Mary Renault

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Mary Renault (pronounced /rɛnoʊlt/ Ren-olt[2]) (4 September 1905 – 13 December 1983) born Eileen Mary Challans[1], was an English writer best known for her historical novels set in Ancient Greece. In addition to vivid fictional portrayals of Theseus, Socrates, Plato and Alexander the Great, she wrote a non-fiction biography of Alexander.



Born at Dacre Lodge, 49 Plashet Road, Forest Gate, Essex, (now London), Renault was educated at St Hugh's College of Oxford University, then an all-women's college, receiving a undergraduate degree in English in 1928. In 1933, she began training as a nurse at Oxford's Radcliffe Infirmary. During her training, she met Julie Mullard, a fellow nurse with whom she established a life-long romantic relationship.

She worked as a nurse while beginning a writing career, treating Dunkirk evacuees at the Winford Emergency Hospital in Bristol, and working in Radcliffe Infirmary's brain surgery ward until 1945. She published her first novel, Purposes of Love, in 1939; it had a contemporary setting, like her other early novels, which novelist Linda Proud described as "a strange combination of Platonism and hospital romance".[3] Her 1943 novel The Friendly Young Ladies, about a lesbian relationship between a writer and a nurse, seems inspired by her own relationship with Mullard.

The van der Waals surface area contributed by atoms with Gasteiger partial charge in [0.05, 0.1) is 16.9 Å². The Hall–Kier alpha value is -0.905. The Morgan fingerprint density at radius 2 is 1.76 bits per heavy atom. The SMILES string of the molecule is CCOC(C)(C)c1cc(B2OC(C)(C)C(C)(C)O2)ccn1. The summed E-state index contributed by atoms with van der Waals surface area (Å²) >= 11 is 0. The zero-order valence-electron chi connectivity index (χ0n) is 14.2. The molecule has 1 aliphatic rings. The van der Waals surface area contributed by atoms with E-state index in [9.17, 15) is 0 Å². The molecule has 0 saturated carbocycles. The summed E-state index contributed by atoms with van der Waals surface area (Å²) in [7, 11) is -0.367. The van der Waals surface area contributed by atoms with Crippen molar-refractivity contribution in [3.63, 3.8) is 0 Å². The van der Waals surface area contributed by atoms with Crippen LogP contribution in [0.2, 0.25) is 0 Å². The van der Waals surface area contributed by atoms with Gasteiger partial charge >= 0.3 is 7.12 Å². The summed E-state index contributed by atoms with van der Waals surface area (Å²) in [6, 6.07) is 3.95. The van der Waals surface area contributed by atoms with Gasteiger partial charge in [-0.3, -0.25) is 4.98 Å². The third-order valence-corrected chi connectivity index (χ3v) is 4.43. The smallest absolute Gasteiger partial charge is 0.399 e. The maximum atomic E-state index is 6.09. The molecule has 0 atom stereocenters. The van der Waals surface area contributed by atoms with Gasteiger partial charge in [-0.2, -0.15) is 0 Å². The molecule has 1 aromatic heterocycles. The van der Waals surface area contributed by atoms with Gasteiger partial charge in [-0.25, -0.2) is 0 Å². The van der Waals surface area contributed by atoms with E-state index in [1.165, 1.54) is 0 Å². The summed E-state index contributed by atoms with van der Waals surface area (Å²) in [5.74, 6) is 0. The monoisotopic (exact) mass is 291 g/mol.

In 1948, after her novel Return to Night won a MGM prize worth $150,000, she and Mullard emigrated to South Africa, where they remained for the rest of their lives. There, according to Proud, they found a community of gay expatriates who had "escaped the repressive attitudes towards homosexuality in Britain for the comparatively liberal atmosphere of Durban.... Mary and Julie found themselves able to set up home together in this new land without causing the outrage they had sometimes provoked at home."[3] (Renault and Mullard were critical of the less liberal aspects of their new home, participating in the Black Sash movement against apartheid in the 1950s.)

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